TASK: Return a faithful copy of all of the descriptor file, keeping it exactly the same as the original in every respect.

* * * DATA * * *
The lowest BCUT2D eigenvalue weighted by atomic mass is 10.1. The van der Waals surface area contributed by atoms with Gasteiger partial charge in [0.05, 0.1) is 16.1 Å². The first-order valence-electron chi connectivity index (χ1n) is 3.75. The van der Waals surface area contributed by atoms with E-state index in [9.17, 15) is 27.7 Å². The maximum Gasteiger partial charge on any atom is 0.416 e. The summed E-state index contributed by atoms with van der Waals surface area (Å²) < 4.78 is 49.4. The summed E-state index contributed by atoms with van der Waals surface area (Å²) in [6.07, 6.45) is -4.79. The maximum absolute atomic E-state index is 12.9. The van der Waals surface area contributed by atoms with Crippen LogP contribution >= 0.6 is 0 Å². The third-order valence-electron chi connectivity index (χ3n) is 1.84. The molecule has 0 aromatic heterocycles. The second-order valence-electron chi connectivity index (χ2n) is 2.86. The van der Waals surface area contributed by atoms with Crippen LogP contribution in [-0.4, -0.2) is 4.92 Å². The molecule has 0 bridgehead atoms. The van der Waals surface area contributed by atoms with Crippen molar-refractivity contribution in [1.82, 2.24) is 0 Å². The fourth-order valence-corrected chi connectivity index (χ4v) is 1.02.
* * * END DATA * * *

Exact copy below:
The lowest BCUT2D eigenvalue weighted by atomic mass is 10.1. The van der Waals surface area contributed by atoms with Gasteiger partial charge in [0.05, 0.1) is 16.1 Å². The first-order valence-electron chi connectivity index (χ1n) is 3.75. The van der Waals surface area contributed by atoms with E-state index in [9.17, 15) is 27.7 Å². The maximum Gasteiger partial charge on any atom is 0.416 e. The summed E-state index contributed by atoms with van der Waals surface area (Å²) < 4.78 is 49.4. The summed E-state index contributed by atoms with van der Waals surface area (Å²) in [6.07, 6.45) is -4.79. The maximum absolute atomic E-state index is 12.9. The van der Waals surface area contributed by atoms with Crippen LogP contribution >= 0.6 is 0 Å². The third-order valence-electron chi connectivity index (χ3n) is 1.84. The molecule has 0 aromatic heterocycles. The second-order valence-electron chi connectivity index (χ2n) is 2.86. The van der Waals surface area contributed by atoms with Crippen LogP contribution in [-0.4, -0.2) is 4.92 Å². The molecule has 0 bridgehead atoms. The van der Waals surface area contributed by atoms with Crippen molar-refractivity contribution in [1.82, 2.24) is 0 Å². The fourth-order valence-corrected chi connectivity index (χ4v) is 1.02.